Drought symptoms resemble salt stress because high concentrations of salts in the root zone cause water loss from roots.usually to blue-green.• Osmotic binding in saline soils • High evaporation Drought stress develops slowly. Foliage begins to wilt and. not efficient for Central Europe i) Temporal: Whole life cycle or physiologically active phase shifted to .Intensity increases with time Stress level. As water loss progresses. Close examination of environmental and cultural conditions should help identify the specific proble Different survival mechanisms of plants at dry sites: 1) Drought escape 2) Dehydration avoidance 3) Dehydration tolerance Drought escape Drought periods must occur at a predictable time Important strategy for mediterranean and monsoon climates. time scale crucial! EFFECTS A plant responds to a lack of water by halting growth and reducing photosynthesis and other plant processes in order to reduce water use. leaves of some species may appear to change color -. leaves will fall off and the plant will eventually die. if the plant is not irrigated.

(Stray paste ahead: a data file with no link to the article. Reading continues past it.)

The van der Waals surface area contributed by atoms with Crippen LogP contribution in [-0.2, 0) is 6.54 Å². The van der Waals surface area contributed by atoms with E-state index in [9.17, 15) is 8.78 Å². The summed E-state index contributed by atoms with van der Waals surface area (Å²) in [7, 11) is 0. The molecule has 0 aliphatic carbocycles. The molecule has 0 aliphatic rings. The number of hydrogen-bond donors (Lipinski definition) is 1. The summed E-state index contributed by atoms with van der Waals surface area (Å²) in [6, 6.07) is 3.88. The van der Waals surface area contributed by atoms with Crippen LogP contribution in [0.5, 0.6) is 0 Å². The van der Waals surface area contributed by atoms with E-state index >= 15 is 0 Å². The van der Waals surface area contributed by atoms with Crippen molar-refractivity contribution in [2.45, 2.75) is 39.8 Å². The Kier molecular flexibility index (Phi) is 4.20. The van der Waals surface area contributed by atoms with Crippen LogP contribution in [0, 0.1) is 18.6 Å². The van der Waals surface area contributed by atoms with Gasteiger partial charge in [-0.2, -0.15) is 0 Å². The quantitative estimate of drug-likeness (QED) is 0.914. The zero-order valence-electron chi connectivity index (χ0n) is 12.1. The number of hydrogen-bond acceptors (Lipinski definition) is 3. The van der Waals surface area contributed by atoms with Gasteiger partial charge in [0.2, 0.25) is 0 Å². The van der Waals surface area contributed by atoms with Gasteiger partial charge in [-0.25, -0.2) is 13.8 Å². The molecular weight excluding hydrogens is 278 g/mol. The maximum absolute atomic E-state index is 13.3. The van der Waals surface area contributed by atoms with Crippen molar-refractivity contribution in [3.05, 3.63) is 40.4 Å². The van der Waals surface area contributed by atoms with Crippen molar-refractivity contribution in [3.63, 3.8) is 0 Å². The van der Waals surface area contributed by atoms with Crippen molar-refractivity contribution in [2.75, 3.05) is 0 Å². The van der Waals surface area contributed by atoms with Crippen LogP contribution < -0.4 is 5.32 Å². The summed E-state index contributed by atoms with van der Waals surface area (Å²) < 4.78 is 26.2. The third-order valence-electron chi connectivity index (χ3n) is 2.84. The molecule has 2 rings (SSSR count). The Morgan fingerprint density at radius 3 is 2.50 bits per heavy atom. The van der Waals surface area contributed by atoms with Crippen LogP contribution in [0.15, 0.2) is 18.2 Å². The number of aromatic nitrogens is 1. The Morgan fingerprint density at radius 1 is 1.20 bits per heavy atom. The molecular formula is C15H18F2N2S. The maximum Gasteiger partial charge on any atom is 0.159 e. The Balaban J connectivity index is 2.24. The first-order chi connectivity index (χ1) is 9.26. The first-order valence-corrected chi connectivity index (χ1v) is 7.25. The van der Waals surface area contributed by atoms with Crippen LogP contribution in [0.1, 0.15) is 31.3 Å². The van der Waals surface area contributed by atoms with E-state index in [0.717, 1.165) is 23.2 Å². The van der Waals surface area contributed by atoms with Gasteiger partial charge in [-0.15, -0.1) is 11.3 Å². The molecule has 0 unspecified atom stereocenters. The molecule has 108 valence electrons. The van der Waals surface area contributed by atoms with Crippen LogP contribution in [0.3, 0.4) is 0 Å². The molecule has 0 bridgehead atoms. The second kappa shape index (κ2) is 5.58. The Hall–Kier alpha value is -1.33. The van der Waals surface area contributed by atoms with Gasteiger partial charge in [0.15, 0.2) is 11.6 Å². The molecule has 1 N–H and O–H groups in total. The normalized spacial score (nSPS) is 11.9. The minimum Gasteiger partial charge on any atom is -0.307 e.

g.g. geophytesDrought (dehydration) avoidance Tissues are sensitive to dehydration →→→ must maintain high water potentials as long as possible 2 groups of drought avoiders: i) Water savers Conserve water ii) Water spenders Absorb water so fast as to meet transpirational losses Anatomical and morphological traits help the plant to increase water uptake reduce water spendingMorpho-anatomical traits (A) Water uptake is improved (1) extensive root system with large active surface area (2) shoot/root ratio shifted in favour of the roots (B) Water loss is reduced (1) transpiration reduced (timely stomatal closure) (1a) smaller but more densely distributed stomata (2) thick cuticle . summer drought) Selection of early-ripening genotypes ii) Spatial: Development of water-storing belowground organs e.periods without stress e. winter barley – well suited for their place of origin (Iraq. Iran. winter wheat.